The AFL season is about to kick off again. Tens of thousands of fans are presently registering for fantasy footy competitions, scoping possible team selections, picking players, and forming leagues with friends and strangers.
Many are downloading the tablet and smartphone apps that deliver breaking team and player news, injury updates, and live fantasy scores. Others are paying for and updating the league and broadcaster apps so they can access live coverage and match highlights, in addition to perusing their club’s latest mobile offering.
Followers are also combing Twitter to ensure they are following the journalists, commentators, and armchair experts able to deliver the latest gossip, rumours, and even the occasional fact.
Enormous value is now attached to the digital media habits, social media accounts, user details and online preferences of football fans. This value is generated not so much by the individual preferences of fans, but what happens when this information and activity is aggregated. It is at this point that the rivers of data begin to flow.
Sitting at the heart of these developments is the expansion and power of digital sports data and the rise of so-called datatainment. As the current infatuation with Big Data indicates, data comes in many forms. In the case of sport, much of it is directed towards making money in a multi-screen media environment where internet-connected smartphones, tablets, and computers sit alongside television in the engagement of fans and the harvesting of user data.
For instance, fantasy sports are the product of a worldwide market for software packages, data sets and the processing of real-time athlete performance data. According to a major US study, the fantasy sports industry now has ‘participants in the millions’ and delivers ‘a financial impact in the billions’.
Similar types of player data are used in the creation of regularly updated sports video games such as AFL Live for Xbox and PlayStation. This data ensures that the most skilled players on the field are the most sought after by gamers.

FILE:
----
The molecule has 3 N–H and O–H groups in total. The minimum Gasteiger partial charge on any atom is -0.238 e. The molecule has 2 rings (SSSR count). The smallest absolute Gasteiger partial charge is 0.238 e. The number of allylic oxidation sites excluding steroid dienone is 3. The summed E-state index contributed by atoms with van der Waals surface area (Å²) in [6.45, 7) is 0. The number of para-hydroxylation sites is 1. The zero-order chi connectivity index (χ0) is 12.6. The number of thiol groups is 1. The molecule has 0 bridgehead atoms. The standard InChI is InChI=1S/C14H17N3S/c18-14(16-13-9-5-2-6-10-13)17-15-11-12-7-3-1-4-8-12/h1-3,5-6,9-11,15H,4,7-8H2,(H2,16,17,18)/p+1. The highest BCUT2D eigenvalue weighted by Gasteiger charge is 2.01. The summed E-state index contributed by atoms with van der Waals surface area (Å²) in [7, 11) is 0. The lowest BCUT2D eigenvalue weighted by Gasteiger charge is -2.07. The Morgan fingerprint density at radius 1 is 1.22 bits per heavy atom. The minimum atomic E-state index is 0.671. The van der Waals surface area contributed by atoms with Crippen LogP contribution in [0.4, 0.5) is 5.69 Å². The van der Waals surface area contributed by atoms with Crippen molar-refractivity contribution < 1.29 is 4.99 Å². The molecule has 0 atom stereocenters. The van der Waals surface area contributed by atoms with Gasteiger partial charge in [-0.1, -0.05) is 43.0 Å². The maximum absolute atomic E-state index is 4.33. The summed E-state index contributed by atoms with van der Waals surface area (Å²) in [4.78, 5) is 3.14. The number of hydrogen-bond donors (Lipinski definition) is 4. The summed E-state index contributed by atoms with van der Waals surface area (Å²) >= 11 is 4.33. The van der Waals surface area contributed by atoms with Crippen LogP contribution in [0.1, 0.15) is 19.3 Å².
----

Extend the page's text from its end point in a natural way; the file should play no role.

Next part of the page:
There is also a growing smartphone and tablet ‘app economy’ in which leagues, clubs, sponsors and advertisers are playing a notable role. Specialist stats and infographic apps such as Stats Zone (soccer) and #Numbeez (multiple US sports and soccer) are fast becoming a focus of fan attention in the UK, Europe, US and Australia.
These types of mobile apps are delivering mountains of data about users, consumer behaviour and fan preferences. For leagues and clubs, this data underpins new social media strategies designed to capture the eyes of fans, and then their wallets through membership, ticket and merchandise sales.
Sitting beneath the eye-line of many fans is a lucrative market in the supply of athlete performance data to wealthy sports, clubs, broadcasters, and news media outlets. Timing tools and wearable media devices that use GPS technologies, accelerometers, and gyroscopes deliver extensive analytics to coaches and sports scientists. Many observers will recognise the name Champion Data, the company that supplies statistics to top-flight Australian football.
But this provider is only one operator in the global sports data marketplace, which includes the likes of STATS, Opta, andCatapult Sports – an Australian-based company that boasts a host of international clients. This is a market that services the likes of Manchester City, the moneyed English Premier League soccer club that reportedly employs 10 full-time data analysts to work with their first team alone.
An expanding array of athlete performance measures and commercial datatainment probably excites fans obsessed by the AFL. It allows the consumption of more media and information about footy than ever before.
The problem with this pattern is the widening gulf it creates between the ‘data-rich’, including all-powerful football codes like the AFL, and the ‘data poor’. The latter include many women’s, semi-professional, and disability sports and competitions that have long struggled to attract significant media attention, sponsorship, and spectators.
The considerable financial, human and technological resources needed to generate and access comprehensive data suggests that this gulf will continue to widen.
Datatainment might be a superficially exciting addition to the sports media landscape. At a more fundamental level, however, it demonstrates that the old inequalities between the sporting ‘haves and have-nots’ are not changing. They are just appearing on new screens.
Associate Professor Brett Hutchins is an Australian Research Council Future Fellow at Monash University and co-author of the book, Sport Beyond Television: The Internet, Digital Media and the Rise of Networked Media Sport.
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